Front Page Titles (by Subject) SECTION II.: CHAOU K'E AND HIS LABOURS UPON MENCIUS. - The Chinese Classics: Vol. 2 The Life and Teachings of Mencius
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SECTION II.: CHAOU K‘E AND HIS LABOURS UPON MENCIUS. - Mencius, The Chinese Classics: Vol. 2 The Life and Teachings of Mencius 
The Chinese Classics: Translated into English with Preliminary Essays and Explanatory Notes by James Legge. Vol. 2 The Life and Teachings of Mencius. (London: N. Trübner, 1875).
Part of: The Chinese Classics
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CHAOU K‘E AND HIS LABOURS UPON MENCIUS.
1.It has been shown that the Works of Mencius were sufficiently well known from nearly the beginning of the Han dynasty; but its more distinguished scholars do not seem to have devoted themselves to their study and elucidation. The classics proper claimed their first attention. There was much labour to be done in collecting and collating the fragments of them; and to unfold their meaning was the chief duty of every one who thought himself equal to the task. Mencius was but one of the literati, a scholar like themselves. He could wait. We must come down to the second century of the Christian era to find the first great commentary on his writings.
In the Prolegomena to the Confucian Analects, Section i. 7, I have spoken of Ch‘ing Heuen or Ch‘ing K‘ang-shing, who died at the age of 74 some time between ad 190—220, after having commented on every ancient classical book. It is said by some1 that he embraced the Works of Mencius in his labours. If he did so, which to me is very doubtful, the result has not come down to posterity. To give to our philosopher such a treatment as he deserved, and compose a commentary that should descend to the latest posterity, was the Work of Chaou K‘e.
2. K‘e was born ad 108. His father was a censor about the court of the emperor Heaou-gan, and gave him the name of Këa, which he afterwards changed into K‘e for the purpose of concealment, changing also his original designation of T‘ae-k‘ing into Pin-k‘ing. It was his boast that he could trace his descent from the emperor Chuen-hëuh, bc 2510.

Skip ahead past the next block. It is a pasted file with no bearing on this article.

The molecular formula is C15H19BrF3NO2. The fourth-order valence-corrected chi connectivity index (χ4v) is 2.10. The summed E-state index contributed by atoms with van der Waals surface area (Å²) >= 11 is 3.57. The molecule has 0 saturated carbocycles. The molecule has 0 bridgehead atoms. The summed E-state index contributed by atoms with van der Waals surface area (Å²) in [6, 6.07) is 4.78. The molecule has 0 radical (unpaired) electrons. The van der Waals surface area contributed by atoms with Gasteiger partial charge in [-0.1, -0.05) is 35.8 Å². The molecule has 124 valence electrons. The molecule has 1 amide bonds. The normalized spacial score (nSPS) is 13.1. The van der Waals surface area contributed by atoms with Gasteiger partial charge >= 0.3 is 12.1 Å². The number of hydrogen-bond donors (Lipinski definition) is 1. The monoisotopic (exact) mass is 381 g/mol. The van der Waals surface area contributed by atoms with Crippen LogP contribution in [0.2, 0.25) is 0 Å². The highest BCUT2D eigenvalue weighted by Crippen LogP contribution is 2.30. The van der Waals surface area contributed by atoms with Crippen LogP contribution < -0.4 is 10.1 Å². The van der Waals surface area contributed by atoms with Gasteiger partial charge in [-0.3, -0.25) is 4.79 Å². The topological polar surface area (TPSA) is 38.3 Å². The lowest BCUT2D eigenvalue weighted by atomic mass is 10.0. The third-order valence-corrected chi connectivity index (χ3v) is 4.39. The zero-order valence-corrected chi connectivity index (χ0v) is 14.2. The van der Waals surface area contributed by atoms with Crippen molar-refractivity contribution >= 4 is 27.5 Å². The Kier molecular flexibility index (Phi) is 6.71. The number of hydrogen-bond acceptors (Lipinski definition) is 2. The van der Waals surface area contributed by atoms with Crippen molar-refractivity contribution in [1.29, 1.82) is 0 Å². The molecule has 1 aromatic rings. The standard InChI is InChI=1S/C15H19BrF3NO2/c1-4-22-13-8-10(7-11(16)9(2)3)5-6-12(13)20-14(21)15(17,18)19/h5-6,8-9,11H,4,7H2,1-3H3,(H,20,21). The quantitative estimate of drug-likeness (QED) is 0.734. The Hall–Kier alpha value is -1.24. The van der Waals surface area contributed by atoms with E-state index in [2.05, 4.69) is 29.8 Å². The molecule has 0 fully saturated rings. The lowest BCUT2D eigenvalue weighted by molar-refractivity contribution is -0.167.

In his youth K‘e was distinguished for his intelligence and diligent study of the classics. He married a niece of the celebrated scholar and statesman Ma Yung, but bore himself proudly towards him and her other relatives. A stern independence and hatred of the sycophancy of the times were from the first characteristic of him, and proved the source of many troubles.
When he was over thirty, K‘e was attacked with some severe and lingering illness, in consequence of which he lay upon his bed for seven years. At one time, thinking he was near his end, he addressed a nephew who was with him in the following terms:—“Born a man into the world, in retirement I have not displayed the principles exemplified on mount Ke,1 nor in office achieved the merit of E and Leu.2 Heaven has not granted me such distinction. What more shall I say? Set up a round stone before my grave, and engrave on it the inscription,—‘Here lies a recluse of Han, by surname Chaou, and by name Këa. He had the will, but not the opportunity. Such was his fate. Alas!’ ”
Contrary to expectation, K‘e recovered, and in ad 154 we find him again engaged in public life, but in four years he is flying into obscurity under a feigned name, to escape the resentment of T‘ang Hang, one of the principal ministers, and of his partizans. He saved his life, but his family and relatives fell victims to the vengeance of his enemies, and for some time he wandered about the country of the Këang and Hwae, or among the mountains and by the sea-coast on the north of the present Shan-tung. One day, as he was selling cakes in a market-place, his noble presence attracted the attention of Sun Ts‘ung, a young gentleman of Gan-k‘ëw, who was passing by in a carriage, and to him, on being questioned, he made known his history. This proved a fortunate rencontre for him. Sun Ts‘ung took him home, and kept him for several years concealed somewhere, “in the centre of a double wall.” And now it was that he solaced his hard lot with literary studies. He wooed the muse in twenty-three poetical compositions, which he called “Songs of Adversity,” and achieved his commentary on Mencius.